As people return from their summer holidays and prepare for the autumn season, there’s a range of celebratory events that form part of the annaul cycle: from the Korean holiday calendar there’s Chuseok (celebrated over the full moon of the 8th lunar month – 12 -14 September this year) and National Foundation Day, also known as Gaecheonjeol (3 October). The Korean Embassy hosts a reception for friends of Korea to celebrate the latter, and occasionally members of the British Korean Society are fortunate enough to be invited to the Korean Ambassador’s residence to mark the former. In addition, the British Korean Society frequently has a reception in the Houses of Parliament around this time. And this year an extra event was slotted into the calendar: a Korea Day at the University of Kent in Canterbury, timed to take advantage of Jambinai’s UK tour.
This year marks the 70th anniversary of the establishment of diplomatic relations between the UK and the newly formed Republic, which came into being on 15 August 1948, providing an additional excuse to celebrate.
Korean arts and culture were featured at three of the four events. At the Chuseok evening at the Ambassador’s residence, kayageum player Sung Cholong entertained guests with a medley of traditional and contemporary tunes, while at the National Day celebrations (7 October in the Corinthia Hotel) a singer from the Korea Pansori Preservation Association sang a number of folk songs including the Jindo Arirang. She was one of the performers who had entertained the K-music audience at King’s Place the previous evening.
And Korean artist Yiyun Kang had been kept busy with two new commissions celebrating Korea’s traditions and vibrant energy.
At the Korea Day at the University of Kent in Canterbury, Kang projected a new work onto the exterior of the Gulbenkian Theatre as night fell. Inside, theatre-goers were tucking into a special menu in the café that included kimbap, kimchi pancakes and tteokbokki served up under the watchful eye of Chef Yim Hyungsoo, prior to enjoying the energy of Jambinai’s performance, on tour as part of K-music 2019.
Reflecting the contrast of tradition and modern, calm and energy in Jambinai’s music that would shake the theatre later that evening, Kang’s work started with a peaceful, almost abstract scene of invisible dancers pressing their bodies against white fabric – recalling Korea’s traditional moniker as the white-robed race and visually calling to mind Jambinai’s sound loops of piri and haegeum. Successive transformations picked up in pace and energy, with mountain scenes, animated dancheong painting and finally pulsating geometric forms some of which recalled red blood cells, accompanied by energetic percussion.
Similarly, the National Day celebrations opened with another newly-commissioned projection from the same artist. With this projection, Kang coped well with the internal geometry of the room: tall, arched curtained windows with classical decoration set in a long wall punctuated with pillars sometimes dictated the content of the projection, as we seemed to look at a scene through the arches of Gwanghwamun; at other times the projection seemed to make the geometry disappear as we enjoyed successive scenes combining juxtaposing Korea’s traditional architecture and motifs with a dramatic nightscape of Seoul’s skyline.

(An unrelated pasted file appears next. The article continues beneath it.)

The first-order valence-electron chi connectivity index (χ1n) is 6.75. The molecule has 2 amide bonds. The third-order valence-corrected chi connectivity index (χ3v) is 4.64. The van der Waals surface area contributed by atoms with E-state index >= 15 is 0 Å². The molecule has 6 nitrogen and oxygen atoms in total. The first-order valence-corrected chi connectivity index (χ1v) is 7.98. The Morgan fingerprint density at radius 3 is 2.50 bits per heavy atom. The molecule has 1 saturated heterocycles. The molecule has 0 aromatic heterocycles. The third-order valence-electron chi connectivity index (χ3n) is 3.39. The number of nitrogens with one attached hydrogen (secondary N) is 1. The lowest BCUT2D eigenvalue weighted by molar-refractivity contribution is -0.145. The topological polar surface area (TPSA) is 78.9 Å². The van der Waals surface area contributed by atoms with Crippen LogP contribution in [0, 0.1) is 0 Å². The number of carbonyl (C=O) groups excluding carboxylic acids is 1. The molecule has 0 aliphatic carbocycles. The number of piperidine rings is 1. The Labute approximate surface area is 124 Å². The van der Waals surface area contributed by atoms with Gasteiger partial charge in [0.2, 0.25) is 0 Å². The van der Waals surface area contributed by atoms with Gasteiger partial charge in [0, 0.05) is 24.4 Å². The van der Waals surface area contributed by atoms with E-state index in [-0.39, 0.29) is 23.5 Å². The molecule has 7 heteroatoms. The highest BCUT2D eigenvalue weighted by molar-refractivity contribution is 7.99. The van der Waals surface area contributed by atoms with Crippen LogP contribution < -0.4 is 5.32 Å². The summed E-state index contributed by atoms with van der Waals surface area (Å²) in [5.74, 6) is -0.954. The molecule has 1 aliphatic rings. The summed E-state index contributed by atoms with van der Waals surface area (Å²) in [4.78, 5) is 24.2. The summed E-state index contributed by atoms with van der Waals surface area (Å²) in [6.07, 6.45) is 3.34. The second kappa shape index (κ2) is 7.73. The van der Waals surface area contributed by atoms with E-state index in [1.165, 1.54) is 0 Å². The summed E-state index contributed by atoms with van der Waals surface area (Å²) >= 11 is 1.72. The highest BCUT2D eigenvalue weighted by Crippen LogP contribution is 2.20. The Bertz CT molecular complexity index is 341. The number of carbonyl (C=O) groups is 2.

A “bountiful harvest” in bilateral relations
At the Chuseok event, National Day and the British Korean Society Houses of Parliament reception, three significant recent achievements in bilateral relations were highlighted by various speakers, included HE Ambassador Enna Park – who, in reference to the Chuseok season, called the achievements a “bountiful harvest”, Sir Ed Davey MP, Heather Wheeler MP and BKS Chairman Martin Uden:
- The signing of the UK-ROK Free Trade Agreement – the first such FTA to be signed in Asia – that would provide continuity in UK-ROK trade post Brexit. Catherine Wheeler MP, who spoke at the BKS reception hosted by Sir Ed Davey, noted how the signing would be welcomed by one particular business in her Derbyshire constituency: Denby Pottery, whose products are very popular in Korea.
- The inclusion of Korea in the limited list of countries who could use the e-gates at Heathrow, thus cutting down the wait to get through passport control
- The reversal of the decision taken during Theresa May’s stay at the Home Office, so that now students would be allowed to stay in the UK for two years after they finish their course.
At the National Day celebration the ambassador also awarded the Korean Order of Merit to a British veteran of the Korean War.
Thanks to the organisers of these events, and to the speakers – particularly the politicians who made time in their diaries during a particularly fraught time in the parliamentary calendar.
Hoping our members had a wonderful Chuseok this weekend. Around 70 BKS members were treated by Her Excellency @ennaparkMOFA to a celebration at her @KoreanEmbassyUK residence. Complete with a brief recital on the Kayagum. Definitely a highlight of the BKS members’ calendar. pic.twitter.com/IydWXUDNAR
— BritishKoreanSociety (@BritKoreanSoc) September 16, 2019
BKS Chuseok celebrations at the Ambassador’s residence: 9 September 2019 | Korea Day in Canterbury: 4 October 2019 | National Foundation Day reception at the Corinthia: 7 October 2019 | BKS Parliamentary reception: 24 October 2019.
- Report on the Chuseok evening on BKS website
- Heathrow website: Expanded use of eGates – seven countries added | Hammond sets June date for new border e-gate checks, BBC, 13 March 2019